Diversity and Inclusion Spaces in Higher Education

Colleges and universities are responsible for creating a sense of belonging for underrepresented, marginalized, and under-resourced students at their campuses. Students of all races, genders, and ethnicities should feel at home at the college of their choice. To make this a campus-wide priority, college faculty needs to be aware of whom they are hiring and how they are exemplifying diversity and inclusion within their student population. Rider University in Lawrenceville, New Jersey, and Bucknell University in Lewisburg, Pennsylvania have created dedicated diversity and inclusion spaces at their campuses so all students have a safe space to feel welcomed and understood.

Diversity and Inclusion at Rider University

In September 2020, Rider opened a new space in the Bart Luedeke Center dedicated to the University’s Center for Diversity and Inclusion. The Center is a cornerstone of Rider’s efforts to cultivate a welcoming climate for its vibrant, diverse community.

Our hope for the Center is twofold: that it promotes a sense of belonging for students inclusive of all of who they are, and that the engagement and education reaches every Rider student as they develop an understanding of how to lead in a diverse and changing world,” says Dr. Leanna Fenneberg, vice president for student affairs.

"It was important for the process of envisioning the space to include multiple perspectives from members of the community," Fenneberg says. “We engaged over 100 students, faculty, staff, and alumni in various focus groups and planning discussions to assure the space captured the needs of current students and multicultural student organizations."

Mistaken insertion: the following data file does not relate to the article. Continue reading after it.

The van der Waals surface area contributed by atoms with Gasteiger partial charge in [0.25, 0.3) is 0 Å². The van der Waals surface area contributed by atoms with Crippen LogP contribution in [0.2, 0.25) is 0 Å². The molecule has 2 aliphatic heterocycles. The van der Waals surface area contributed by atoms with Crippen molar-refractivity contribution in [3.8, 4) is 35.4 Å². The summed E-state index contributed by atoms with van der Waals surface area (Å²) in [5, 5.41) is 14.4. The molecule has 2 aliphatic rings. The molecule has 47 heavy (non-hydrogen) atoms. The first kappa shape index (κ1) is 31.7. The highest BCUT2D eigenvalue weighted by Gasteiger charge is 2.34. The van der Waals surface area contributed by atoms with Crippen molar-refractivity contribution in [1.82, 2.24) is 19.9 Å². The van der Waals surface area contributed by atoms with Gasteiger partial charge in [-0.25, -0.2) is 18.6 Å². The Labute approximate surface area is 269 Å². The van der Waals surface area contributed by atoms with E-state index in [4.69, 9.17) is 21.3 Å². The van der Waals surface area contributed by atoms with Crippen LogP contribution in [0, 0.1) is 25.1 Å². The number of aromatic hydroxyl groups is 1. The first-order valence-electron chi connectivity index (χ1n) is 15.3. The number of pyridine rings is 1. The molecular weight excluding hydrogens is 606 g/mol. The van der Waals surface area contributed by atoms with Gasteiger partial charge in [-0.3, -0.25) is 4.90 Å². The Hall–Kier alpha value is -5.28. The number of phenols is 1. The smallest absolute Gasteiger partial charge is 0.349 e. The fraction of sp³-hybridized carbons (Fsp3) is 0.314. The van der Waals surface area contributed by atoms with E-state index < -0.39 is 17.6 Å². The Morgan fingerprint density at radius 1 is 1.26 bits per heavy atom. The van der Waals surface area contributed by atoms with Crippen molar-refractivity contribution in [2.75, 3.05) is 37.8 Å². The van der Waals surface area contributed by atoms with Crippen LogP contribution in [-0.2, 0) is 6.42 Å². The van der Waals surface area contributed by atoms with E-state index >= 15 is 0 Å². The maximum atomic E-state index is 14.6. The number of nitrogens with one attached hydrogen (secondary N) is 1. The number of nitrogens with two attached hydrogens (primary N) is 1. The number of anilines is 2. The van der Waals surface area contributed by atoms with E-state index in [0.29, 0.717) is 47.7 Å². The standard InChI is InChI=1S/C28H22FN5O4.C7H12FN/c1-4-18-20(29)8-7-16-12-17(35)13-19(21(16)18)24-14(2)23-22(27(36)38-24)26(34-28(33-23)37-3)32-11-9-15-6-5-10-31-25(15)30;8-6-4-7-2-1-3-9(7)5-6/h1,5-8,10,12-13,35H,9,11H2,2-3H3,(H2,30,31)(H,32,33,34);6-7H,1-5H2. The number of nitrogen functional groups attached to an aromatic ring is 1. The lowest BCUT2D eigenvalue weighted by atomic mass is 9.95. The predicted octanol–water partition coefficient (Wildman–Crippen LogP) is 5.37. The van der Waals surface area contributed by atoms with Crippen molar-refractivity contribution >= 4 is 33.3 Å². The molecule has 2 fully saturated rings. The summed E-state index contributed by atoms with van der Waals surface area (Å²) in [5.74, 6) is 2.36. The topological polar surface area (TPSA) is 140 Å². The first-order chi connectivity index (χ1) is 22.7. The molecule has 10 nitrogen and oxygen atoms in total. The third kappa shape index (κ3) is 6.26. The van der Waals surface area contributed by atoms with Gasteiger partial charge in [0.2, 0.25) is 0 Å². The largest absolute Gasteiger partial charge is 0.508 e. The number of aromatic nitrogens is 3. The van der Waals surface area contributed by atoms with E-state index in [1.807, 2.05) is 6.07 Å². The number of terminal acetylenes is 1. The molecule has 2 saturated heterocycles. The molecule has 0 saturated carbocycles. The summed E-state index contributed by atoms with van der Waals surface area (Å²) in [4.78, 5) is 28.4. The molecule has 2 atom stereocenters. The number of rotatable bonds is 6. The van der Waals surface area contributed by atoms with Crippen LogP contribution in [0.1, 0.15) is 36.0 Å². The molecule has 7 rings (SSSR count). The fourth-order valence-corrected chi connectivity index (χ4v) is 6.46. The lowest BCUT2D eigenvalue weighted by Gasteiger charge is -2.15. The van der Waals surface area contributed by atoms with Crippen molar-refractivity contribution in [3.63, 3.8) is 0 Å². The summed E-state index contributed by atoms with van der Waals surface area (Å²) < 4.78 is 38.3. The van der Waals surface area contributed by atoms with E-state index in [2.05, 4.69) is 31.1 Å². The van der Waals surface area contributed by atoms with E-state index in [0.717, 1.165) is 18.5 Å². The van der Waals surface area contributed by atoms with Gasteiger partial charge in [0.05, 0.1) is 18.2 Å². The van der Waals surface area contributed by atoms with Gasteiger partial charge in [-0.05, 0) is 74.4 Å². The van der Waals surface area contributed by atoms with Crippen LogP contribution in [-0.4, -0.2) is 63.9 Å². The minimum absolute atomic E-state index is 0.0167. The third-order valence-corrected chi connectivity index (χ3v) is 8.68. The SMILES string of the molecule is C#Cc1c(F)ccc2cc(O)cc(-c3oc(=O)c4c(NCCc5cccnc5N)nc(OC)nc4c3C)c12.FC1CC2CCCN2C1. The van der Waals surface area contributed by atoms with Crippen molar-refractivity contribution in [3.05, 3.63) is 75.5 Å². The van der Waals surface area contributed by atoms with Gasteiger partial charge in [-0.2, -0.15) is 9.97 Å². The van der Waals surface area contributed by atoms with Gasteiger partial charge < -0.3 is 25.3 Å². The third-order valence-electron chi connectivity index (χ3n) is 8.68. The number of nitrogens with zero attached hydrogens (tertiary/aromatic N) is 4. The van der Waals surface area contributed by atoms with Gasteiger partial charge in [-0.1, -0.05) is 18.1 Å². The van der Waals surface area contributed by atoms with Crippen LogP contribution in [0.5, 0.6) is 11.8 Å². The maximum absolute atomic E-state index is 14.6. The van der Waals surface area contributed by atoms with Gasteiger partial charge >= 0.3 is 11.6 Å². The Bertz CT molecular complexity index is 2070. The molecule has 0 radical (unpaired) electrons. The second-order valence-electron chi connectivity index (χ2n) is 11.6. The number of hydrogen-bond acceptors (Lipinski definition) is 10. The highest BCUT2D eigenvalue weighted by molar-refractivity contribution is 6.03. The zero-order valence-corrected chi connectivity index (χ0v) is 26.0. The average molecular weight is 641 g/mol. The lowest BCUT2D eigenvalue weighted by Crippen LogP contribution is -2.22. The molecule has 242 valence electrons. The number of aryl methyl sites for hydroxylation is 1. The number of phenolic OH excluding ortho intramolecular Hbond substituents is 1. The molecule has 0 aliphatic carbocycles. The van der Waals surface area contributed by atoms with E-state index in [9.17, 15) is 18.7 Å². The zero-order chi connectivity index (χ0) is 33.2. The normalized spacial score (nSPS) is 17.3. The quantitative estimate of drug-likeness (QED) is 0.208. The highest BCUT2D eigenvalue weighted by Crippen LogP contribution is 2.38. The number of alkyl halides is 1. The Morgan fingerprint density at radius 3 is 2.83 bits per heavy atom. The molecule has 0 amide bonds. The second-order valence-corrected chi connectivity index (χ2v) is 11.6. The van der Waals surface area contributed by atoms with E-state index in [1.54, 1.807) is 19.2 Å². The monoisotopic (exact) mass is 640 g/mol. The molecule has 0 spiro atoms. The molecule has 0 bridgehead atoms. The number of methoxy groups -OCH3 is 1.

Diversity and Inclusion at Bucknell University

The Center for the Study of Race, Ethnicity & Gender (CSREG) at Bucknell University supports faculty development, scholarship, interdisciplinary exchange and collaboration on issues of race, ethnicity, and gender as well as their intersections with other aspects of difference (for example, class, sexuality, and nationality).

Recognizing that critical engagement with issues of race, ethnicity, and gender is essential to understanding the 21st-century world, the center serves as the administrative home for the minor in Race & Ethnicity Studies at Bucknell and also offers faculty various enrichment opportunities.

"No matter where a student falls on the diversity continuum, more diverse environments produce more opportunities for understanding and critical thinking." - Southern Nazarene University

Diversity Prepares Students for the Real World

To succeed in jobs, relationships, and communities, it is important to understand how cultural norms influence communication. Understanding the value of many different perspectives and life experiences is what pushes our society forward. Students who do not have experience communicating and working with diverse people may be at a distinct disadvantage at every stage of the professional world. For example, they may not know how to communicate properly in the workplace or they may not be able to collaborate well with a team. Students who have experience on diverse campuses will go into their careers understanding that not everyone is like them.

Underrepresented students will benefit from diversity and inclusion environments because they will be less likely to experience microaggressions and discrimination. They will have more opportunities to collaborate with people who look and think like them but could also get the chance to branch out and work with people who may not share their experiences.

Offering a Diversity and Inclusion Space at Your University

If you work at a college or university and your school doesn’t have a safe space for all races, genders, and ethnicities, now is the time to create one. The goal of a safe space is to provide a place where students are not subject to discrimination and criticism from the outside world. Faculty with experience in inclusion and diversity should be the leaders in creating this safe space and should ask for feedback from students. Every college campus should make this a priority so that all students can have a positive higher education experience.

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